Everyone understands that the rail network needs to be maintained, repaired and upgraded and that occasionally this needs to be done during operational hours. When this happens, typically passengers are transported by bus for part or all of their journey (should it therefore be called a ‘train replacement service’), and yet when passengers are informed of this, there is a general groan as there is an implicit understanding that their journeys will likely be either slower, less comfortable, less frequent or often all three.

With the exceptions of responding quickly to an unforeseen event such as a landslide or flooding, most closures are planned well in advance. Why then is it considered acceptable to charge the same money for a fare and provide a materially inferior service? Recently, I paid for a ticket on an express train with wi-fi, power sockets at each seat, tables and a buffet car, which was replaced due to electrification works in a tunnel. I fully expected to board a bus or coach with similar facilities. Instead, there was a double decker bus designed for urban transportation with no facilities and which was the slowest vehicle on the motorway. A journey that should have taken 45 minutes took nearly 2 hours.

The point of the example above isn’t to complain about my experience but to offer some ideas of how it could have been better. The decision to close the tunnel for a number of weeks was absolutely correct – giving unrestricted access for that time enabled a huge amount of progress to be made that would have been much more costly, more disruptive and would have required more person hours if it had been undertaken during weekends and evenings. However, in knowing that there would be a long-term closure, the experience could have been made better for the customers affected. Simply providing transport by bus to bridge the gap in the rail network is not enough. During the extended closure, thousands of passengers must have had a poor experience, and could have made the trip with a coach company more quickly and more comfortably and quite probably at a lower cost. Replacing with buses might have been a low cost and practical solution that addressed the basic requirement, but rather takes customers for granted. How many customers might they have lost and how long might it take them to get them back if at all? As a minimum, there should have been comfortable transport that minimised the time loss, and ideally provided comparable services such as wi-fi and power sockets. On the basis that coach travel is generally cheaper than rail travel, it might have generated some goodwill if a discount or voucher was given against future travel, even something as simple as a free cup of coffee would show that the customers were valued and would cost very little.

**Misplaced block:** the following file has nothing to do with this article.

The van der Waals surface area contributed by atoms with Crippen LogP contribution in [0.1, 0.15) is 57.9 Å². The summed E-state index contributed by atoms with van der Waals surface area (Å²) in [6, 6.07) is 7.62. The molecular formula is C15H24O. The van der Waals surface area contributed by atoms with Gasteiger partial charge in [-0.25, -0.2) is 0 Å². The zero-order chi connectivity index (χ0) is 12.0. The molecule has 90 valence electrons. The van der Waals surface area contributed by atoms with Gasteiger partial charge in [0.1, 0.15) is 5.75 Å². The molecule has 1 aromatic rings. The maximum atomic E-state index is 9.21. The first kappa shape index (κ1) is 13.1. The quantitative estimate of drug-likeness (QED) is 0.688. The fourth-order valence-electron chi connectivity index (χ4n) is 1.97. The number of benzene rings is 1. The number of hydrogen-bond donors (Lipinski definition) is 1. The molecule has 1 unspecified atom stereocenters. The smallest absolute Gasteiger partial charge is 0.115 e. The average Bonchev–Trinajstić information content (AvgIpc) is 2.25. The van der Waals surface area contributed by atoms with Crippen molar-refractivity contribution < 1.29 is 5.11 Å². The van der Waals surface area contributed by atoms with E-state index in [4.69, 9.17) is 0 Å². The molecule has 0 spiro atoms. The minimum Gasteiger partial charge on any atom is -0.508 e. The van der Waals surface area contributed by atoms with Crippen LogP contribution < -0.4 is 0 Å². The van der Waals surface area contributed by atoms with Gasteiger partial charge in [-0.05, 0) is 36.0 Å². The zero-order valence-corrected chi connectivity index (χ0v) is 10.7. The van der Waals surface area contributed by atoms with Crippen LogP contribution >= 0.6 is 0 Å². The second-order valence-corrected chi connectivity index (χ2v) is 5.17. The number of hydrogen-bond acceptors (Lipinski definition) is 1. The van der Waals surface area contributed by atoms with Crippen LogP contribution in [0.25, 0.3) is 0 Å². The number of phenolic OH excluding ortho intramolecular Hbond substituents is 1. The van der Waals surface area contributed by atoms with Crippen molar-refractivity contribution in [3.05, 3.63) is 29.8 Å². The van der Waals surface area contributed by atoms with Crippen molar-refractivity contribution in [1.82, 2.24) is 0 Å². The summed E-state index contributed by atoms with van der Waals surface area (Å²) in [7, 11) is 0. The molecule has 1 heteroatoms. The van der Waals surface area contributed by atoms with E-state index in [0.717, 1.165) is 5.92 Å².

What more could be done? With knowledge of historical passenger journeys and booked travel there could have been the potential to send buses or coaches to the different stations based on where the future direction would be and to remove an additional connection.

For situations where some smaller stations are closed for maintenance, the use of historical and real time data, correlated with monitoring of passenger numbers on trains could enable the use of more appropriate transport. It might be the case that on a station towards the end of a commuter line late in the evening it could be less expensive for the rail company to put on a few taxis that would be more comfortable and quicker for passengers.

Improved passenger information might also help; often it can be non-existent, and whilst no train company wants to give its competitors as easy ride, particularly coach companies, just saying there is no service between Points A and B isn’t really acting in their customers’ interests. In the case of my recent experience, the closure of the line was much longer that was necessary, 20 miles or so, whereas it could have been reduced to less than 10 miles, minimising disruption and delay.

Getting it right could also mean more than just improving customer experience, although that should be incentive enough for transport companies aiming to maximise revenues. If a really good replacement service could be put in place that was frequent, comfortable, with minimal disruption, potentially supplemented by some sort of discount to show that customers were valued, there may be more opportunities to have longer shut downs in certain locations, which would potentially reduce the cost of undertaking the engineering works, reduce the time taken to undertake the works and drive improvement in the rail network more quickly than would be the case under current methods of working.

There would need to be an agreement between Network Rail, their contractors and the train operating companies as to the allocation of costs and savings and how and when the operation would be put in place, but ultimately, the financing for these works is ultimately from public funds, either through ticket revenue or from the UK Government via tax payers. As such, customers should be put ahead of the operation requirements of the TOCs or Network Rail.

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